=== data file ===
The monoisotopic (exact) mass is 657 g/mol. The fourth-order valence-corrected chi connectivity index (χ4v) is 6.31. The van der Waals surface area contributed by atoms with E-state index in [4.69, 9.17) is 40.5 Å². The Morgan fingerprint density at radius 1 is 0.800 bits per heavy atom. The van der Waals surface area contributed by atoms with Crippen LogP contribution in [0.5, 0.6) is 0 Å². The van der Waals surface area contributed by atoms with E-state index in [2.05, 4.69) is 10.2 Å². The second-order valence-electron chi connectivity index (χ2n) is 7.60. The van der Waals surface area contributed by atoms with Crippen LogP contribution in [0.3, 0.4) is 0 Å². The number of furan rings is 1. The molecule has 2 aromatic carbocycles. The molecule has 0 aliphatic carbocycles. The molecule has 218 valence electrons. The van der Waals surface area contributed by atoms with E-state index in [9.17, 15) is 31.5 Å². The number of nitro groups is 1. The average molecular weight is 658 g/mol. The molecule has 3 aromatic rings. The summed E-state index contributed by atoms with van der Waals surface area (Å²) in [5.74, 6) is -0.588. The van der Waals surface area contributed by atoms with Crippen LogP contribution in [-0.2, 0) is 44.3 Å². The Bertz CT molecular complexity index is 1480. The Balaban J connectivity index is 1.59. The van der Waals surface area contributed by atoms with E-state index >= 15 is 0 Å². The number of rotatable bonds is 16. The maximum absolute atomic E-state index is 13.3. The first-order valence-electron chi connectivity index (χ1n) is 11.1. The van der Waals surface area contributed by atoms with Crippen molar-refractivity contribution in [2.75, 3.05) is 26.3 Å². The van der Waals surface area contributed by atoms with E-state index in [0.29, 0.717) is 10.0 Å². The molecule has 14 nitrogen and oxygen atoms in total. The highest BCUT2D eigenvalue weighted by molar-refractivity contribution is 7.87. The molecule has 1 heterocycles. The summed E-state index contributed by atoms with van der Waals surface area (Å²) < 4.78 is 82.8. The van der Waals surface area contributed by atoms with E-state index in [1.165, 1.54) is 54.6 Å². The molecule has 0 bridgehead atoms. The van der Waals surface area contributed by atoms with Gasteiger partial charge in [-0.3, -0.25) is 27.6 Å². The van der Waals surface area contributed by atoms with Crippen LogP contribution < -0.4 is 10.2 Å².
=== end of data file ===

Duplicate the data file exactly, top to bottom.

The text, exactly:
The monoisotopic (exact) mass is 657 g/mol. The fourth-order valence-corrected chi connectivity index (χ4v) is 6.31. The van der Waals surface area contributed by atoms with E-state index in [4.69, 9.17) is 40.5 Å². The Morgan fingerprint density at radius 1 is 0.800 bits per heavy atom. The van der Waals surface area contributed by atoms with Crippen LogP contribution in [0.5, 0.6) is 0 Å². The van der Waals surface area contributed by atoms with E-state index in [2.05, 4.69) is 10.2 Å². The second-order valence-electron chi connectivity index (χ2n) is 7.60. The van der Waals surface area contributed by atoms with Crippen LogP contribution in [0.3, 0.4) is 0 Å². The number of furan rings is 1. The molecule has 2 aromatic carbocycles. The molecule has 0 aliphatic carbocycles. The molecule has 218 valence electrons. The van der Waals surface area contributed by atoms with E-state index in [9.17, 15) is 31.5 Å². The number of nitro groups is 1. The average molecular weight is 658 g/mol. The molecule has 3 aromatic rings. The summed E-state index contributed by atoms with van der Waals surface area (Å²) in [5.74, 6) is -0.588. The van der Waals surface area contributed by atoms with Crippen LogP contribution in [-0.2, 0) is 44.3 Å². The Bertz CT molecular complexity index is 1480. The Balaban J connectivity index is 1.59. The van der Waals surface area contributed by atoms with E-state index >= 15 is 0 Å². The number of rotatable bonds is 16. The maximum absolute atomic E-state index is 13.3. The first-order valence-electron chi connectivity index (χ1n) is 11.1. The van der Waals surface area contributed by atoms with Crippen molar-refractivity contribution in [2.75, 3.05) is 26.3 Å². The van der Waals surface area contributed by atoms with E-state index in [0.29, 0.717) is 10.0 Å². The molecule has 14 nitrogen and oxygen atoms in total. The highest BCUT2D eigenvalue weighted by molar-refractivity contribution is 7.87. The molecule has 1 heterocycles. The summed E-state index contributed by atoms with van der Waals surface area (Å²) < 4.78 is 82.8. The van der Waals surface area contributed by atoms with E-state index in [1.165, 1.54) is 54.6 Å². The molecule has 0 bridgehead atoms. The van der Waals surface area contributed by atoms with Gasteiger partial charge in [-0.3, -0.25) is 27.6 Å². The van der Waals surface area contributed by atoms with Crippen LogP contribution < -0.4 is 10.2 Å².